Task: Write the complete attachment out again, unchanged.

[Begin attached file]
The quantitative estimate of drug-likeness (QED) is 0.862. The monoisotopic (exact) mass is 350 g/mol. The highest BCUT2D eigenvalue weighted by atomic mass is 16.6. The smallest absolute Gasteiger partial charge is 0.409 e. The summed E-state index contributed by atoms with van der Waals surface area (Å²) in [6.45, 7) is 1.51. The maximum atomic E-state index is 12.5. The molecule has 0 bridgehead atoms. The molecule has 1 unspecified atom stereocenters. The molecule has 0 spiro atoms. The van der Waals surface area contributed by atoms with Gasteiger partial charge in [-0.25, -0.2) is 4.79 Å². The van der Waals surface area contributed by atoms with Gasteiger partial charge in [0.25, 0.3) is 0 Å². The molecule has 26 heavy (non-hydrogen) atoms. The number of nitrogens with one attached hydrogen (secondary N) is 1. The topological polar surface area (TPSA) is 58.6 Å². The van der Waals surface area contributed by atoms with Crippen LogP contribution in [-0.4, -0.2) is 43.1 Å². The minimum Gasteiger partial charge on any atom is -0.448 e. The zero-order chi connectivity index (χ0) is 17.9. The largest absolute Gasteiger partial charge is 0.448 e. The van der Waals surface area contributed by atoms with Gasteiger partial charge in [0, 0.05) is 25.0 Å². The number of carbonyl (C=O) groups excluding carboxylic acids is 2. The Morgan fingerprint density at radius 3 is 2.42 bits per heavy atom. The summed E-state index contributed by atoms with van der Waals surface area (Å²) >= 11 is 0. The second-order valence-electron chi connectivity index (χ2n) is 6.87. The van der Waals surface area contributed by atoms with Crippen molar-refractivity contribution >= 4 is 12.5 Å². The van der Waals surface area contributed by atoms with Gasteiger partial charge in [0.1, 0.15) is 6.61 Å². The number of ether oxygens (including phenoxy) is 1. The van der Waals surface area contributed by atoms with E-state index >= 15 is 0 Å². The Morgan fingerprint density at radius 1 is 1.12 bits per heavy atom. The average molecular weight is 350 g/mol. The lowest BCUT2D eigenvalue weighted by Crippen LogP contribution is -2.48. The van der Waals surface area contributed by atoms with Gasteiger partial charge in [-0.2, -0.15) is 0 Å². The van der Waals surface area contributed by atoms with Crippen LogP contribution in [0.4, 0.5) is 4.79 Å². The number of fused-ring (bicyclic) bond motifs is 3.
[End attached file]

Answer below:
The quantitative estimate of drug-likeness (QED) is 0.862. The monoisotopic (exact) mass is 350 g/mol. The highest BCUT2D eigenvalue weighted by atomic mass is 16.6. The smallest absolute Gasteiger partial charge is 0.409 e. The summed E-state index contributed by atoms with van der Waals surface area (Å²) in [6.45, 7) is 1.51. The maximum atomic E-state index is 12.5. The molecule has 0 bridgehead atoms. The molecule has 1 unspecified atom stereocenters. The molecule has 0 spiro atoms. The van der Waals surface area contributed by atoms with Gasteiger partial charge in [-0.25, -0.2) is 4.79 Å². The van der Waals surface area contributed by atoms with Gasteiger partial charge in [0.25, 0.3) is 0 Å². The molecule has 26 heavy (non-hydrogen) atoms. The number of nitrogens with one attached hydrogen (secondary N) is 1. The topological polar surface area (TPSA) is 58.6 Å². The van der Waals surface area contributed by atoms with Crippen LogP contribution in [-0.4, -0.2) is 43.1 Å². The minimum Gasteiger partial charge on any atom is -0.448 e. The zero-order chi connectivity index (χ0) is 17.9. The largest absolute Gasteiger partial charge is 0.448 e. The van der Waals surface area contributed by atoms with Gasteiger partial charge in [0, 0.05) is 25.0 Å². The number of carbonyl (C=O) groups excluding carboxylic acids is 2. The Morgan fingerprint density at radius 3 is 2.42 bits per heavy atom. The summed E-state index contributed by atoms with van der Waals surface area (Å²) >= 11 is 0. The second-order valence-electron chi connectivity index (χ2n) is 6.87. The van der Waals surface area contributed by atoms with Crippen molar-refractivity contribution >= 4 is 12.5 Å². The van der Waals surface area contributed by atoms with Gasteiger partial charge in [0.1, 0.15) is 6.61 Å². The number of ether oxygens (including phenoxy) is 1. The van der Waals surface area contributed by atoms with E-state index >= 15 is 0 Å². The Morgan fingerprint density at radius 1 is 1.12 bits per heavy atom. The average molecular weight is 350 g/mol. The lowest BCUT2D eigenvalue weighted by Crippen LogP contribution is -2.48. The van der Waals surface area contributed by atoms with Gasteiger partial charge in [-0.2, -0.15) is 0 Å². The van der Waals surface area contributed by atoms with Crippen LogP contribution in [0.4, 0.5) is 4.79 Å². The number of fused-ring (bicyclic) bond motifs is 3.